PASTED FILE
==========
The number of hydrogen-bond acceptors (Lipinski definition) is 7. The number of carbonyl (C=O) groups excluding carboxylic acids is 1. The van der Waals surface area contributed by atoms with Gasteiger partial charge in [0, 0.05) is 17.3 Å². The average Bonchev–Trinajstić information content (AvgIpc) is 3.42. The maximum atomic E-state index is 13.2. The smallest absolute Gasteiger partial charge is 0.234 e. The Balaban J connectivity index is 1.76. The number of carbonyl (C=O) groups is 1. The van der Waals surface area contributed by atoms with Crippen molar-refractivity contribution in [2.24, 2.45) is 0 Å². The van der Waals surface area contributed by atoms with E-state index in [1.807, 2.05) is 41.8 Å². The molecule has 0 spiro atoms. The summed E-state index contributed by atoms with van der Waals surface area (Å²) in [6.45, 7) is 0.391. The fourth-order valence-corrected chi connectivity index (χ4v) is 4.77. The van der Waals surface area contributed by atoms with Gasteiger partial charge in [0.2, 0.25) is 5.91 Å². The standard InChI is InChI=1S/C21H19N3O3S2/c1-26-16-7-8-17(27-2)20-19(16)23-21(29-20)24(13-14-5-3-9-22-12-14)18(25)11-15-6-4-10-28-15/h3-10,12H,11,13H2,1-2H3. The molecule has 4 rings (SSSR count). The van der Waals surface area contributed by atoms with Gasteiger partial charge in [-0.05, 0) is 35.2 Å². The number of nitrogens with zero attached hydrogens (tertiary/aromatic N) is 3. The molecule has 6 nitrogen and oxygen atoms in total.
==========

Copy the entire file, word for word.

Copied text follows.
The number of hydrogen-bond acceptors (Lipinski definition) is 7. The number of carbonyl (C=O) groups excluding carboxylic acids is 1. The van der Waals surface area contributed by atoms with Gasteiger partial charge in [0, 0.05) is 17.3 Å². The average Bonchev–Trinajstić information content (AvgIpc) is 3.42. The maximum atomic E-state index is 13.2. The smallest absolute Gasteiger partial charge is 0.234 e. The Balaban J connectivity index is 1.76. The number of carbonyl (C=O) groups is 1. The van der Waals surface area contributed by atoms with Crippen molar-refractivity contribution in [2.24, 2.45) is 0 Å². The van der Waals surface area contributed by atoms with E-state index in [1.807, 2.05) is 41.8 Å². The molecule has 0 spiro atoms. The summed E-state index contributed by atoms with van der Waals surface area (Å²) in [6.45, 7) is 0.391. The fourth-order valence-corrected chi connectivity index (χ4v) is 4.77. The van der Waals surface area contributed by atoms with Gasteiger partial charge in [0.2, 0.25) is 5.91 Å². The standard InChI is InChI=1S/C21H19N3O3S2/c1-26-16-7-8-17(27-2)20-19(16)23-21(29-20)24(13-14-5-3-9-22-12-14)18(25)11-15-6-4-10-28-15/h3-10,12H,11,13H2,1-2H3. The molecule has 4 rings (SSSR count). The van der Waals surface area contributed by atoms with Gasteiger partial charge in [-0.05, 0) is 35.2 Å². The number of nitrogens with zero attached hydrogens (tertiary/aromatic N) is 3. The molecule has 6 nitrogen and oxygen atoms in total.